Science in Christian Perspective



P. D. Marquart, M.D.

From JASA 9 (June 1957): 17-18.

Nervous Christians, by L. Gilbert Little, M. D. (Moody Press, Chicago, 1956.) is a new departure in psychiatric literature. Other works have been attempted by others, in a Christian vein, but none has been so utterly true to the Word. This small volume, written by a practicing psychiatrist in Kansas, proves that a Biblical psychiatry must be totally different from that of the world. Psycho-surgery, shock, sedatives, tranquilizers, common sense psychotherapy have their place in psychiatry, but they are shown to be mere palliatives, which merely treat symptoms. As for "depth therapy," it is too superficial to get down to the core of human nature and thus effect permanent results.

The author reveals human personality as the Bible portrays it, not merely an id and an ego principles. In the depths of the man is a genuine entity which you are, the inner man, the inner self, or to use the Biblical term, "the heart." The heart is not readily discerned since the Biblical question is: Who can know it? (Jer. 17: 9). the mind is a superficial layer consisting of the various mental activities, which are the "issues of life" and which proceed out from the heart, as its expression. For instance, he says that all functional symptoms are generated in the heart.

Dr. Little finds a spiritual problem at the root of most Christian maladjustments (not necessarily guilt, but a spiritual problem nonetheless). To be sure some problems are based upon organic or biological disorders or the press of circumstance. Nay, these are not the cause either, but merely the straw that broke the camel's back. Otherwise however, he searches for the error in following New Testament instructions to Christians. The neurotic may be laboring too hard in his own strength, or centering upon the self, or entertaining anxiety, or neglecting devotions. Frequently the Christian is himself doing something pagan; trying to atone by himself for some little thing that has crept into his Christian life. Needless to say, this is wrong, pagan and very displeasing to the Lord. We can do nothing, before God, to fix up a sin once done. Whatever is wrong, Christ has an answer for it in the overall treatment of the disorder.

The author daringly asserts the reality of Satan and of his demoniac angels and he shows how they can influence Christians by using the little foxes wfiich spoil the f ruit of the Spirit.

The last chapter of the book is authored by Theodore Epp and it deals with the armor of the Christian in standing, therefore, against the wiles of the devil.

What Is Your Life?

(James 4: 14.)

This Biblical question needs an answer that is neither naturalistic, materialistic or mechanistic. Life itself is so complicated that no one has ever been able to analyze it completlely. Not only is biologic life more than a mere agglomeration of inorganic mechanisms, but its human expression in that vague and intangible thing which we call personality is still more mystifying to us.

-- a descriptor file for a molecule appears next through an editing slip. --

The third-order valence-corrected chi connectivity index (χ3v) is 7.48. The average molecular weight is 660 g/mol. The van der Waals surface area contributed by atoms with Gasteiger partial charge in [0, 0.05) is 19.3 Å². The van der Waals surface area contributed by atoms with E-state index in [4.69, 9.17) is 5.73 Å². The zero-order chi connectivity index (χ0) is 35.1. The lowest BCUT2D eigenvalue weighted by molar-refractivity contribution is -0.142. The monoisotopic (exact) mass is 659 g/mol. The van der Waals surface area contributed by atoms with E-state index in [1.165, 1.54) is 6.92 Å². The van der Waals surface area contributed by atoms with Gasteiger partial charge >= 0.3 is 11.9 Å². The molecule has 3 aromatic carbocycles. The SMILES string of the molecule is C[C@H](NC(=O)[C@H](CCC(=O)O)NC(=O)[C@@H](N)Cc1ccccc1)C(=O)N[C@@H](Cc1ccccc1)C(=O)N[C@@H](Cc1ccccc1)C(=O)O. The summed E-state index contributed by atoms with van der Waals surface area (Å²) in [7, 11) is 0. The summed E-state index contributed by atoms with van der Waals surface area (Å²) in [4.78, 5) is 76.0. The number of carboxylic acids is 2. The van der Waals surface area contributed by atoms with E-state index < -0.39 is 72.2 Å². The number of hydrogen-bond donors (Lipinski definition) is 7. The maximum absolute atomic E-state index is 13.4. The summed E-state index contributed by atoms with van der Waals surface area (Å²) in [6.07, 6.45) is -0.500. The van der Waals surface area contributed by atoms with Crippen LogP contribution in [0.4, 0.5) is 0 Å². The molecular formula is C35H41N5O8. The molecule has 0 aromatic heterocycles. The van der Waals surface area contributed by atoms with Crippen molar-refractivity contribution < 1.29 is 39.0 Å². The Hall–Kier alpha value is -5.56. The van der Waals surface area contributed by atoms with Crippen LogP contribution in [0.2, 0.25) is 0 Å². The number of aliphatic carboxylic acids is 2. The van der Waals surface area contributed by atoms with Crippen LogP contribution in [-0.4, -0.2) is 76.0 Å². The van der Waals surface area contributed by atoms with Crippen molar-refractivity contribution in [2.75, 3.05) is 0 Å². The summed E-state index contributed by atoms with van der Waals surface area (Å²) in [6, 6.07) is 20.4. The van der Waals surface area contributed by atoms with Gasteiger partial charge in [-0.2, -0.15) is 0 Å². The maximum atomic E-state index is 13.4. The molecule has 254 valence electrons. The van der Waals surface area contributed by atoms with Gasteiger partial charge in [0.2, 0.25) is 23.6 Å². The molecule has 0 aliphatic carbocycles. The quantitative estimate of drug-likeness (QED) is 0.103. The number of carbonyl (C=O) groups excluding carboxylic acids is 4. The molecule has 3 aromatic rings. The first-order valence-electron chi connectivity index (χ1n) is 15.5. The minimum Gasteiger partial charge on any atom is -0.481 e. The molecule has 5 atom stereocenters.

Speaking of personality, do you not think that the fact of personal beings is so pervading in our universe and life view. Now we must admit that the personalists of the past have not been as Biblical as they could have been, and neither was the Psychologist Sterm, who originally contributed the concept of a Personalism (as well as the concept of the I.Q.) For the most part, we have forgotten the monumental work of Bowne* who made a sincere attempt to conform his view of personalism to the Scriptural considerations.

It would seem that our present day Christianity is in need of a more personal view of things as they are. They do not need more religion; they need Christ; not more devotion; they need Him. On the one hand, those scientists who do take a Christian creed unto themselves, tend to think of Him as a first Cause, a Force, an Energy etc., not a living, warm personality, who loves

*Bowne, Personality, 1908, Houghton Mifflin, Cambridge

you. To many of them, He is just a Law by which things happen, who set things going and now he is forgetting about the whole matter and leaving it to care for itself. This view is a kind of new deism. On the other hand, the religionists of our day tend to take an opposite error. Instead of overemphasizing His transcendance in deism, they tend to take a liberal, idealistic and pantheistic view of things. God is im manent in His universe, they say, in part. He is His universe. The Personalistic views lie between these two extremes. While it may be called a form of Christian Idealism, it is a very special kind, for Idealism is almost never Christian or Biblical.

To the Personalist (Like Bowne), reality consists essentially of finite persons and an infinite Person, Who is recognized as Creator and sustainer. All of the objective environment is secondary to persons and for the express purpose and utility to persons.

Wheaton, Illinois
May 1, 1957